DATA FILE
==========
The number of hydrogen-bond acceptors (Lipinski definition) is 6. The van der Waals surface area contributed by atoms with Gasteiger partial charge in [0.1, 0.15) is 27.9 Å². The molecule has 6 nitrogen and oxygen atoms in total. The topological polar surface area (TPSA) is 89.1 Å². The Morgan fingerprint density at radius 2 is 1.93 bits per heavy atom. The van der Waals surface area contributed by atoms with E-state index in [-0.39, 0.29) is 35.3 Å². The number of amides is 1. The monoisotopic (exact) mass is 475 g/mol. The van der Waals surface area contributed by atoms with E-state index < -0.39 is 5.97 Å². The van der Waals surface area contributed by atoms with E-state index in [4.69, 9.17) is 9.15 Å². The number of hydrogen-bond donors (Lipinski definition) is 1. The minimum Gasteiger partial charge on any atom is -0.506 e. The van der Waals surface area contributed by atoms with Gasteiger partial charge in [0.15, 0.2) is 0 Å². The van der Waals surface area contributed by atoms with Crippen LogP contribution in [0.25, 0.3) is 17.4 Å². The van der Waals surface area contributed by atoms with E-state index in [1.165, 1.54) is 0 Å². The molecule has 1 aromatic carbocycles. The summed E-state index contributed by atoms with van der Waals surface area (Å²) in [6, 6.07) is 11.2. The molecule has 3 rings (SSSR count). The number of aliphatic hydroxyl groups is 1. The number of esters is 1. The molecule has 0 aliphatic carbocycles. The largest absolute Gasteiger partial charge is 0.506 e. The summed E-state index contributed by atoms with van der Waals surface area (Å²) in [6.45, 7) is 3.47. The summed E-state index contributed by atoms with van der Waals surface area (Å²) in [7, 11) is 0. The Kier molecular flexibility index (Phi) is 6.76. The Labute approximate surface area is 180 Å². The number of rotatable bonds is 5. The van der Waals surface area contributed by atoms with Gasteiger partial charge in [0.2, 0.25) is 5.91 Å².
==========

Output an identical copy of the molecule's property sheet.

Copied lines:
The number of hydrogen-bond acceptors (Lipinski definition) is 6. The van der Waals surface area contributed by atoms with Gasteiger partial charge in [0.1, 0.15) is 27.9 Å². The molecule has 6 nitrogen and oxygen atoms in total. The topological polar surface area (TPSA) is 89.1 Å². The Morgan fingerprint density at radius 2 is 1.93 bits per heavy atom. The van der Waals surface area contributed by atoms with E-state index in [-0.39, 0.29) is 35.3 Å². The number of amides is 1. The monoisotopic (exact) mass is 475 g/mol. The van der Waals surface area contributed by atoms with E-state index < -0.39 is 5.97 Å². The van der Waals surface area contributed by atoms with E-state index in [4.69, 9.17) is 9.15 Å². The number of hydrogen-bond donors (Lipinski definition) is 1. The minimum Gasteiger partial charge on any atom is -0.506 e. The van der Waals surface area contributed by atoms with Gasteiger partial charge in [0.15, 0.2) is 0 Å². The van der Waals surface area contributed by atoms with Crippen LogP contribution in [0.25, 0.3) is 17.4 Å². The van der Waals surface area contributed by atoms with E-state index in [1.165, 1.54) is 0 Å². The molecule has 1 aromatic carbocycles. The summed E-state index contributed by atoms with van der Waals surface area (Å²) in [6, 6.07) is 11.2. The molecule has 3 rings (SSSR count). The number of aliphatic hydroxyl groups is 1. The number of esters is 1. The molecule has 0 aliphatic carbocycles. The largest absolute Gasteiger partial charge is 0.506 e. The summed E-state index contributed by atoms with van der Waals surface area (Å²) in [6.45, 7) is 3.47. The summed E-state index contributed by atoms with van der Waals surface area (Å²) in [7, 11) is 0. The Kier molecular flexibility index (Phi) is 6.76. The Labute approximate surface area is 180 Å². The number of rotatable bonds is 5. The van der Waals surface area contributed by atoms with Gasteiger partial charge in [0.2, 0.25) is 5.91 Å².